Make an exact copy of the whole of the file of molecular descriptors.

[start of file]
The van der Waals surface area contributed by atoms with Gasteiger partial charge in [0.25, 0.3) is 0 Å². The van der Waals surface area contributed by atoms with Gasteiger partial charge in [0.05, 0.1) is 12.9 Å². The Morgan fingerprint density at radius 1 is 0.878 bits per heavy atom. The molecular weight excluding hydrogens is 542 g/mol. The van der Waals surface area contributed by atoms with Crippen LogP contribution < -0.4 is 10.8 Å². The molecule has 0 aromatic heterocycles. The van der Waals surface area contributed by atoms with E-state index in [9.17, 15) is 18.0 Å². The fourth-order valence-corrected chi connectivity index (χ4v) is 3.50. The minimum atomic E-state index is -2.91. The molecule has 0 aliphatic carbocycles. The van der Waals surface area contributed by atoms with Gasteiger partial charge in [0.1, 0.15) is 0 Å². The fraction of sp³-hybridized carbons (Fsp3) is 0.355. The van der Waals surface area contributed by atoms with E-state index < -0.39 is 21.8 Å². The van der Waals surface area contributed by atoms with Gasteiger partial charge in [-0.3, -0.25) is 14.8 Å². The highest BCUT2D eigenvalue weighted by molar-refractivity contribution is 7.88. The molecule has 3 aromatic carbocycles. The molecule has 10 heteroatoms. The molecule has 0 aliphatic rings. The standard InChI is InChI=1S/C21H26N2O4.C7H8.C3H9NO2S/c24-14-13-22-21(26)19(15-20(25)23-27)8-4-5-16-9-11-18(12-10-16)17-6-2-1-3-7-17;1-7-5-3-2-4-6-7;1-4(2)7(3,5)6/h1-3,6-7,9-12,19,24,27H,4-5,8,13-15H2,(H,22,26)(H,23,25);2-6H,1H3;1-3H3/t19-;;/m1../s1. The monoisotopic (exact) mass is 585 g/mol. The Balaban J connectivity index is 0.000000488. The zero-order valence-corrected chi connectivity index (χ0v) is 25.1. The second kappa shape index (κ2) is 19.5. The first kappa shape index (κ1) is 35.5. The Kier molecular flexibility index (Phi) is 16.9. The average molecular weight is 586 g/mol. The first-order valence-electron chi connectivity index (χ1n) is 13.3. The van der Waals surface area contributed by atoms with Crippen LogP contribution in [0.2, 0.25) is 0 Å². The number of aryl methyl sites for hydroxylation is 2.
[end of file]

The van der Waals surface area contributed by atoms with Gasteiger partial charge in [0.25, 0.3) is 0 Å². The van der Waals surface area contributed by atoms with Gasteiger partial charge in [0.05, 0.1) is 12.9 Å². The Morgan fingerprint density at radius 1 is 0.878 bits per heavy atom. The molecular weight excluding hydrogens is 542 g/mol. The van der Waals surface area contributed by atoms with Crippen LogP contribution < -0.4 is 10.8 Å². The molecule has 0 aromatic heterocycles. The van der Waals surface area contributed by atoms with E-state index in [9.17, 15) is 18.0 Å². The fourth-order valence-corrected chi connectivity index (χ4v) is 3.50. The minimum atomic E-state index is -2.91. The molecule has 0 aliphatic carbocycles. The van der Waals surface area contributed by atoms with Gasteiger partial charge in [0.1, 0.15) is 0 Å². The fraction of sp³-hybridized carbons (Fsp3) is 0.355. The van der Waals surface area contributed by atoms with E-state index < -0.39 is 21.8 Å². The van der Waals surface area contributed by atoms with Gasteiger partial charge in [-0.3, -0.25) is 14.8 Å². The highest BCUT2D eigenvalue weighted by molar-refractivity contribution is 7.88. The molecule has 3 aromatic carbocycles. The molecule has 10 heteroatoms. The molecule has 0 aliphatic rings. The standard InChI is InChI=1S/C21H26N2O4.C7H8.C3H9NO2S/c24-14-13-22-21(26)19(15-20(25)23-27)8-4-5-16-9-11-18(12-10-16)17-6-2-1-3-7-17;1-7-5-3-2-4-6-7;1-4(2)7(3,5)6/h1-3,6-7,9-12,19,24,27H,4-5,8,13-15H2,(H,22,26)(H,23,25);2-6H,1H3;1-3H3/t19-;;/m1../s1. The monoisotopic (exact) mass is 585 g/mol. The Balaban J connectivity index is 0.000000488. The zero-order valence-corrected chi connectivity index (χ0v) is 25.1. The second kappa shape index (κ2) is 19.5. The first kappa shape index (κ1) is 35.5. The Kier molecular flexibility index (Phi) is 16.9. The average molecular weight is 586 g/mol. The first-order valence-electron chi connectivity index (χ1n) is 13.3. The van der Waals surface area contributed by atoms with Crippen LogP contribution in [0.2, 0.25) is 0 Å². The number of aryl methyl sites for hydroxylation is 2.